Signs of God: To love and serve life
Among his teachings about the ideals of the consecrated life, Pope Francis called on religious in the Church to be “a sign of God” and “to love and serve life.” Speaking on the Day for Consecrated Life, in Saint Peter’s Basilica, the Pope invited us “to love and serve life, to welcome, respect and promote it, especially when it is fragile and in need of attention and care, from the womb to its end on this earth”.
Right now this ministry of compassion for our fellow human beings is urgently relevant, in the many tragic examples of man’s inhumanity to man: the ongoing warfare in Syria, the wild fanaticisim of jihadists now spread to many countries, the continuing tension between Israelis and Palestinians, the plight of refugees desperately seeking to enter Europe; the challenge of helping such immigrants to integrate within the culture of the host countries.
On February 2nd, dedicated to renewing our religious life, we could renew our personal commitment to a life-ideal of mercy, focussing our prayer on the suffering people in our world. As we gather in community on that day, or on the vigil of the presentation of Our Lord we can join those two themes into our prayer, a new compassion for the suffering of others, and a promise to love and serve them in whatever way we can.
Meeting of old and young
Examining the story of the Presentation in the temple, we might reflect on the encounter between the young and old, and extend our compassion also to the young people of our time, faced with a world largely devoid of a clear moral compass with which to steer their lives. We think of the joyful encounter between the young pair, Mary and Joseph, with the elderly Simeon and Anna, the two newlyweds receiving the blessing of the devout older pair who were so full of joy and trusting in the Holy Spirit.
Totally consecrated to God
Pope Francis has interpreted the Presentation as an iconic moment for the gifting of our entire lives by those who, through a gift of God, take on the typical traits of Jesus, chaste, poor and obedient, the Anointed One of the Father. This offering of themselves to God relates to every Christian, for all are consecrated to Him through baptism. Our baptism is lived in a particular way by consecrated people, who with the profession of vows, fully and exclusively belong to God. This belonging to the Lord provides an authentic way to offer a special witness to the Gospel of the Kingdom of God. Totally consecrated to God, they are totally consigned to their brethren, to bring the light of Christ there where the darkness is densest and to spread His hope in the hearts of the disheartened”.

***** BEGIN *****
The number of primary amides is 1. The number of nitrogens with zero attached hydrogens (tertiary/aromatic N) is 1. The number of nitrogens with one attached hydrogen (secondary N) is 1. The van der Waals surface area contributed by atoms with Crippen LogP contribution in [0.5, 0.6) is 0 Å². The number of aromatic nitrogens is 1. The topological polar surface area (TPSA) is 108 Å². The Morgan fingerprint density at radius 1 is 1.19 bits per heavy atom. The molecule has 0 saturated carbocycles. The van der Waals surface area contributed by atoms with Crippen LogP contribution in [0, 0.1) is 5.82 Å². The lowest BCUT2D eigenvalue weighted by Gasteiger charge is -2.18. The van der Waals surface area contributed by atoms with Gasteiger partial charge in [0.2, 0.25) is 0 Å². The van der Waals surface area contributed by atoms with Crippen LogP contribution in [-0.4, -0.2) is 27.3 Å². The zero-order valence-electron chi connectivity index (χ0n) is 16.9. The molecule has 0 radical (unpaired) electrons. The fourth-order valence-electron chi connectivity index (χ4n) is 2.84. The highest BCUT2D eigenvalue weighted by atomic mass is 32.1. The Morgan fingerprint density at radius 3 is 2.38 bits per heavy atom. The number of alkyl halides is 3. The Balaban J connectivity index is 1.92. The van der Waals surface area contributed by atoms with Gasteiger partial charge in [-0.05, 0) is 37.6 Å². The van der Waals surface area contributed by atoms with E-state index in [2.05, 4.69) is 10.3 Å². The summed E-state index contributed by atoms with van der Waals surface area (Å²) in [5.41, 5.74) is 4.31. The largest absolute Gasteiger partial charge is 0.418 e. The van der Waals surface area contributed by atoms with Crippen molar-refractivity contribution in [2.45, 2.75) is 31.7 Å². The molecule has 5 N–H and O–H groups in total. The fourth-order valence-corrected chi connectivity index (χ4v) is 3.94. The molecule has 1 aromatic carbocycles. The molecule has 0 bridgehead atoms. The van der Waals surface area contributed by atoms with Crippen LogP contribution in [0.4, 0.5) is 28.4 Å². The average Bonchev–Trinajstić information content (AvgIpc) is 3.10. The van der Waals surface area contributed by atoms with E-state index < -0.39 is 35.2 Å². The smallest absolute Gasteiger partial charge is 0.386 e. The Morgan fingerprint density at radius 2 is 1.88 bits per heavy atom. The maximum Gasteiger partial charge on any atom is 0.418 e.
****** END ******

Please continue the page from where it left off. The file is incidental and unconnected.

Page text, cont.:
“Understood and lived in this way, consecrated life appears as it really is: a gift from God, a gift of God to the Church, a gift of God to His people. Every consecrated person is a gift to the people of God on their journey. “The Church and the world needs this witness of God’s love and mercy. Therefore, we must appreciate with gratitude experiences of consecrated life and deepen our knowledge of the different charisms and spirituality. We must pray that many young people respond ‘yes’ to the Lord who calls them to consecrate themselves wholly to Him, in selfless service to others. This spirit is fully alive in this Year of Mercy. 2016.
Prayers for those in the Consecrated Life
For those consecrated to God by the vows of chastity, poverty and obedience that they may joyfully live their baptismal promises intensely and have the grace to persevere in their commitment to God and serve with open hearts and willing spirits. We pray to the Lord… Lord, be gracious and bless us. For those who have responded to the prompting of the Holy Spirit to be a consecrated person that they may experience the support of the Church as they continue their growth in holiness. We pray to the Lord… Lord, be gracious and bless us.